Between the martial arts teachers at the Japanese Martial Arts Center in Ann Arbor and their students, there exists a social contract. The contract - mostly implied, sometimes written down - goes something like this:
As the teacher, I agree to give you, the student, the absolute best training opportunity I can give you, be it in judo, jujutsu, or iaido. I promise to offer you the complete martial art I know, including all its best aspects: physical techniques, theories of physical power, mental strategies, cultural aspects, and any spiritual benefits that are part of the art. I promise not to deceive you with martial arts mumbo-jumbo, and I promise not to try to falsely build up your self-esteem without providing any basis in real martial arts skill. I promise not to ask you to pay absurd dues rates, but will ask you to pay a fair rate in keeping with the expenses of the dojo and my need to earn a modest living. I won't give you a black belt unless you deserve it, but at the same time, I won't unnecessarily prolong your journey to black belt by making the standards impossible. I will try my best to help you develop yourself - mind, body, and spirit - so that you can excel in the dojo and in life.
As the student, you agree to attend classes as often as you can reasonably do so, putting forth all your effort, and practicing with energy and a positive attitude. You promise to consider the teachings I put forth, taking time outside of class to think about the relationship between my words and the techniques of your martial art. You promise to respectfully raise any issues you may have with your training, and give real consideration for my answers to your questions. You agree to practice safely to help prevent injury to yourself and other students. You agree to pay your dues on time, and agree not to take advantage of our policies to help you avoid paying a fair dues rate. You agree to work hard to learn your art, and to trust my decisions about when you are ready for promotions. You agree to commit yourself to the learning process, and to pass on the positive lessons you learn while at the Japanese Martial Arts Center.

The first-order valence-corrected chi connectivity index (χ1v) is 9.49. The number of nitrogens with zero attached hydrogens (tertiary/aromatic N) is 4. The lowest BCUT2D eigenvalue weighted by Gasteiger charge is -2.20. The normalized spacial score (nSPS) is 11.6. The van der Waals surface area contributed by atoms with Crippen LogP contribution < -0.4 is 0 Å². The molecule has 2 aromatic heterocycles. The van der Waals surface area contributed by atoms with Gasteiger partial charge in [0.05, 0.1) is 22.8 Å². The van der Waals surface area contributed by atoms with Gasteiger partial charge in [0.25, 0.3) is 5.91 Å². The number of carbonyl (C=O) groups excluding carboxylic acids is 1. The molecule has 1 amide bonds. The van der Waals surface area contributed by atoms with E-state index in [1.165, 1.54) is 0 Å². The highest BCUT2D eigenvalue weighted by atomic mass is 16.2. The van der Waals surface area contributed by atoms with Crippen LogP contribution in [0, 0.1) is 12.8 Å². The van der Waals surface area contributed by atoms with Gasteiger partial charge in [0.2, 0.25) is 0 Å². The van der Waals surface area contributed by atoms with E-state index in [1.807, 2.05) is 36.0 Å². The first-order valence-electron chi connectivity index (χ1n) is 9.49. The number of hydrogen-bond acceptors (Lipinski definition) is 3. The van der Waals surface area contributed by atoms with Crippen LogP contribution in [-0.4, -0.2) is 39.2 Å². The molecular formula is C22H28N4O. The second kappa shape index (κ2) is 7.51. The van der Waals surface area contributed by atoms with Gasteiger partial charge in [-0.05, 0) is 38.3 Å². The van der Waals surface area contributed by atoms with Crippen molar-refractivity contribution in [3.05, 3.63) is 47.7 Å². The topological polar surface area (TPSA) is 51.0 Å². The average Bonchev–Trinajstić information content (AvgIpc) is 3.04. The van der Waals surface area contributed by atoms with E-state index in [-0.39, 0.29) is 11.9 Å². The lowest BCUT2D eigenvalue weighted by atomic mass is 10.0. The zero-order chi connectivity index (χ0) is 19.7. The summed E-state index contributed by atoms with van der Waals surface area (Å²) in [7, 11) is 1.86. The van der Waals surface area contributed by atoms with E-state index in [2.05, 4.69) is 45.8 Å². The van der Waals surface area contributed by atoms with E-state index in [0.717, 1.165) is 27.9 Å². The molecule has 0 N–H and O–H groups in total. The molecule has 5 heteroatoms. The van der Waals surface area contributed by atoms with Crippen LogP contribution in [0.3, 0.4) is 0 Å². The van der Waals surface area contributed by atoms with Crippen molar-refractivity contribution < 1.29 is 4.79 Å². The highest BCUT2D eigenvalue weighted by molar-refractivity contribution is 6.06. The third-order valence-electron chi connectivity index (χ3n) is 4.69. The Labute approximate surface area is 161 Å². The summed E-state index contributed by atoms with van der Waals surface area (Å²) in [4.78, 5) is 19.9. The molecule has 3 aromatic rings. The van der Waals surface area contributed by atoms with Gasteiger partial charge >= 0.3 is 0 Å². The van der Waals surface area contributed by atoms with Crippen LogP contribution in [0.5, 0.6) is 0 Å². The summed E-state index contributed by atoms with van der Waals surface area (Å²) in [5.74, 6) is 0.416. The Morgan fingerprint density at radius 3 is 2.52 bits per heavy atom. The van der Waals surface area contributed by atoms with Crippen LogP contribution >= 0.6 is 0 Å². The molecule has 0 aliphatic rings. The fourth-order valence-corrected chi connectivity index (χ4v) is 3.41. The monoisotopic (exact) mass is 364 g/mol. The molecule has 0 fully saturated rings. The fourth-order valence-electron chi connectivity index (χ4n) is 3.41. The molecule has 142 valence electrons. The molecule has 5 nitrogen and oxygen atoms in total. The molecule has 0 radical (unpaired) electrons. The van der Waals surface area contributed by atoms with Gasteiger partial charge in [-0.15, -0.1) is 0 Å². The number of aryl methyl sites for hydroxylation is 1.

Occasionally, a few students will come along who wish to learn what the teacher is teaching without honoring their side of the social contract. Such students may wish to learn to fight without taking part in the character development aspects of the martial art. They may train selfishly, failing to give due consideration to the needs of other students. They may try to trick the dues system by taking strategic leaves of absence, hoping to save a few dollars but still desiring all that the teacher has to offer.
We are happy to say that the vast majority of the students who have trained at the Japanese martial arts center are diligent, serious, generous, and sincere. They are quick to recognize that their teachers have given a huge portion of their time and treasure to try to master their martial arts, and are supportive in a variety of ways (offering to help with dojo events, helping newer students learn, paying their dues on time, and recommending the dojo to potential new students).
Generally, the more students adhere to the implied social contract in the martial arts, the less formal their written contract needs to be. Those who find their dojo implementing strict written policies may blame their dojo-mates who fail to honor the implied contract.